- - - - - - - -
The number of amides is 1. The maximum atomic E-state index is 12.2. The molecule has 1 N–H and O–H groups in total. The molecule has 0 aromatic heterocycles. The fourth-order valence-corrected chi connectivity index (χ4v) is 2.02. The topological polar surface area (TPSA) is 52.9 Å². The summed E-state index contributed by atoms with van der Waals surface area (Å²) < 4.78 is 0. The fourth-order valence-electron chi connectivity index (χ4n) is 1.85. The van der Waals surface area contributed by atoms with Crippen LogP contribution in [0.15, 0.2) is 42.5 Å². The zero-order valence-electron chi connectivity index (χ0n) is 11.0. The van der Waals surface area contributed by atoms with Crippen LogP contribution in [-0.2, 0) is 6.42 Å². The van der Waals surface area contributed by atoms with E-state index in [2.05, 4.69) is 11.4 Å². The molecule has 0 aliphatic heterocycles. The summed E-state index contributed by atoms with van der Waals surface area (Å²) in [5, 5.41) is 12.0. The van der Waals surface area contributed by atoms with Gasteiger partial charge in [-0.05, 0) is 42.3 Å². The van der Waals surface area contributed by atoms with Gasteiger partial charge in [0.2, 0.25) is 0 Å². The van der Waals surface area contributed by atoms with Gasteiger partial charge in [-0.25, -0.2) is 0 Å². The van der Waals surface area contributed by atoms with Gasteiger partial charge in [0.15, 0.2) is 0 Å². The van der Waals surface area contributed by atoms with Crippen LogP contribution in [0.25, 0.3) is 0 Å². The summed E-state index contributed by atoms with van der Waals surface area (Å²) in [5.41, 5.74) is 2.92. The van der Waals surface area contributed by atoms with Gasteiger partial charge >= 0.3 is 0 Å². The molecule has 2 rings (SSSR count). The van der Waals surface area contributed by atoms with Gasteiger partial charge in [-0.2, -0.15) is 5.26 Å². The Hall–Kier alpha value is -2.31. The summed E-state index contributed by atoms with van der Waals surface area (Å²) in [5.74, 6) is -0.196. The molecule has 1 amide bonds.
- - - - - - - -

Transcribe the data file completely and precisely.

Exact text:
The number of amides is 1. The maximum atomic E-state index is 12.2. The molecule has 1 N–H and O–H groups in total. The molecule has 0 aromatic heterocycles. The fourth-order valence-corrected chi connectivity index (χ4v) is 2.02. The topological polar surface area (TPSA) is 52.9 Å². The summed E-state index contributed by atoms with van der Waals surface area (Å²) < 4.78 is 0. The fourth-order valence-electron chi connectivity index (χ4n) is 1.85. The van der Waals surface area contributed by atoms with Crippen LogP contribution in [0.15, 0.2) is 42.5 Å². The zero-order valence-electron chi connectivity index (χ0n) is 11.0. The van der Waals surface area contributed by atoms with Crippen LogP contribution in [-0.2, 0) is 6.42 Å². The van der Waals surface area contributed by atoms with E-state index in [2.05, 4.69) is 11.4 Å². The molecule has 0 aliphatic heterocycles. The summed E-state index contributed by atoms with van der Waals surface area (Å²) in [5, 5.41) is 12.0. The van der Waals surface area contributed by atoms with Gasteiger partial charge in [-0.05, 0) is 42.3 Å². The van der Waals surface area contributed by atoms with Gasteiger partial charge in [0.2, 0.25) is 0 Å². The van der Waals surface area contributed by atoms with Gasteiger partial charge in [-0.25, -0.2) is 0 Å². The van der Waals surface area contributed by atoms with Gasteiger partial charge in [0.15, 0.2) is 0 Å². The van der Waals surface area contributed by atoms with Crippen LogP contribution in [0.25, 0.3) is 0 Å². The summed E-state index contributed by atoms with van der Waals surface area (Å²) in [5.41, 5.74) is 2.92. The van der Waals surface area contributed by atoms with Gasteiger partial charge >= 0.3 is 0 Å². The molecule has 2 rings (SSSR count). The van der Waals surface area contributed by atoms with Gasteiger partial charge in [-0.2, -0.15) is 5.26 Å². The Hall–Kier alpha value is -2.31. The summed E-state index contributed by atoms with van der Waals surface area (Å²) in [5.74, 6) is -0.196. The molecule has 1 amide bonds.